Clearly, guys are now just drooling. We are damned because we never know how to conceal it. Ladies usually do a splendid job at concealing their awe. A lady could be  so smitten by a guy, but she’ll act with spectacular indifference, and you’ll chase her for months, and when she feels like you’re on the cusp of despair she’ll ask you, “kwani what sort of a man are you? Real men are resilient. Am I not worth your resilience?” you’ll probably smirk and employ all the tricks in the bag and when you finally conquer, she’ll go like, “so where do I stand? What are we? Where is this headed?” And she’ll want you to put a rock on her middle finger the following week. And I said a rock, not a cheap metal that rusts after two weeks.

Anyway, she tosses this question – her voice is husky, her English crisp – “has your business failed to reach its target clientele, and now you feel like you are winking at a girl in the dark? Are you grappling with stage fright during presentations and you want to acquire some confidence, and technique, and boldness and be sexy? Worry no more. We are here to give you heavy social media presence yaddi-yaddi-yadda … and what’s more, we will help you be an effective public speaker. She then she said her name, now holding her waist with one hand, the name of her company that deals with social media marketing plus offering social skills/etiquette services. There was a thunderous applause, mostly from the men folk.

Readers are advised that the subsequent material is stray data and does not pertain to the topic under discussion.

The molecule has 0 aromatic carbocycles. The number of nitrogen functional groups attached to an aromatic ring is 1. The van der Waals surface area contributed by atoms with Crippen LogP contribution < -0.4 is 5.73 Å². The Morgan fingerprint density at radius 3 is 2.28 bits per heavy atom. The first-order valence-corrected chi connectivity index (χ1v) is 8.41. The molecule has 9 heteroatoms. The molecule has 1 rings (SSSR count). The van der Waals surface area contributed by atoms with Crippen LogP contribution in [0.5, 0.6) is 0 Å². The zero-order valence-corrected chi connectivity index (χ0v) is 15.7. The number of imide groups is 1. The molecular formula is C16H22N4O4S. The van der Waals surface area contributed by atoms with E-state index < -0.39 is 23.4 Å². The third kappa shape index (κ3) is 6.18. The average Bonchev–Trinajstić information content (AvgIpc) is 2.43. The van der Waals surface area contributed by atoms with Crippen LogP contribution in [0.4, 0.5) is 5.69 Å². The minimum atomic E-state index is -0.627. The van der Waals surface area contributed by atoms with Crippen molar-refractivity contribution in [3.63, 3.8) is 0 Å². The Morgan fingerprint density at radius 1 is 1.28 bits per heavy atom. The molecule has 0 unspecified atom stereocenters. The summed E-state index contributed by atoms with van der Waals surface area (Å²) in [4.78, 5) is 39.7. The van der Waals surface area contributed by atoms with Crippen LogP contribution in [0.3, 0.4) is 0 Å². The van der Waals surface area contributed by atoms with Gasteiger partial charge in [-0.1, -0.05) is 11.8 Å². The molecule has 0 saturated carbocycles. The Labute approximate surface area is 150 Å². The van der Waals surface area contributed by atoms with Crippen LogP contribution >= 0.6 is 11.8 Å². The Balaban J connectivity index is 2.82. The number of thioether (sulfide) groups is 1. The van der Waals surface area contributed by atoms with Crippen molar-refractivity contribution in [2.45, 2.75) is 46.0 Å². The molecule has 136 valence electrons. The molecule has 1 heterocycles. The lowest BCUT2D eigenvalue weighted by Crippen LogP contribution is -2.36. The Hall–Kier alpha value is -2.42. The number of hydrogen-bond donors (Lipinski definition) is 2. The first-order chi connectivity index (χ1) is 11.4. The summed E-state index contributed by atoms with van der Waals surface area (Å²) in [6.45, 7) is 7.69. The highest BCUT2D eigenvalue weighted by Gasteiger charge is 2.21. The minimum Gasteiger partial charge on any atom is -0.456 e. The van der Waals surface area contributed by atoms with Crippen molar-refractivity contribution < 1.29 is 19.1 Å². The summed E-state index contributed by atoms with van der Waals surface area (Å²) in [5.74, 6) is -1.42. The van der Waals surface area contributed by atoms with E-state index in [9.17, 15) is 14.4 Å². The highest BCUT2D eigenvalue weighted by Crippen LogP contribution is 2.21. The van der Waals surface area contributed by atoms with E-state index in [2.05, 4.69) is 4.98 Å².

When the next chick rose to introduce herself, there was raucous laughter. The bar had been set in the sky. She didn’t disappoint though. I liked her. I liked her because she didn’t try to be like the first. She ran her own race and didn’t appear keen on winning approval or validation.

So that was the trend for the next few guys, and when it reached my turn, I felt like coriander. I calmly walked to the front, rattled out my name, mentioned something about being a hustler writer and before anyone knew it, I was ambling back to my chair, with no care in the world about pitching. I mean, how do you pitch a blog that no one reads?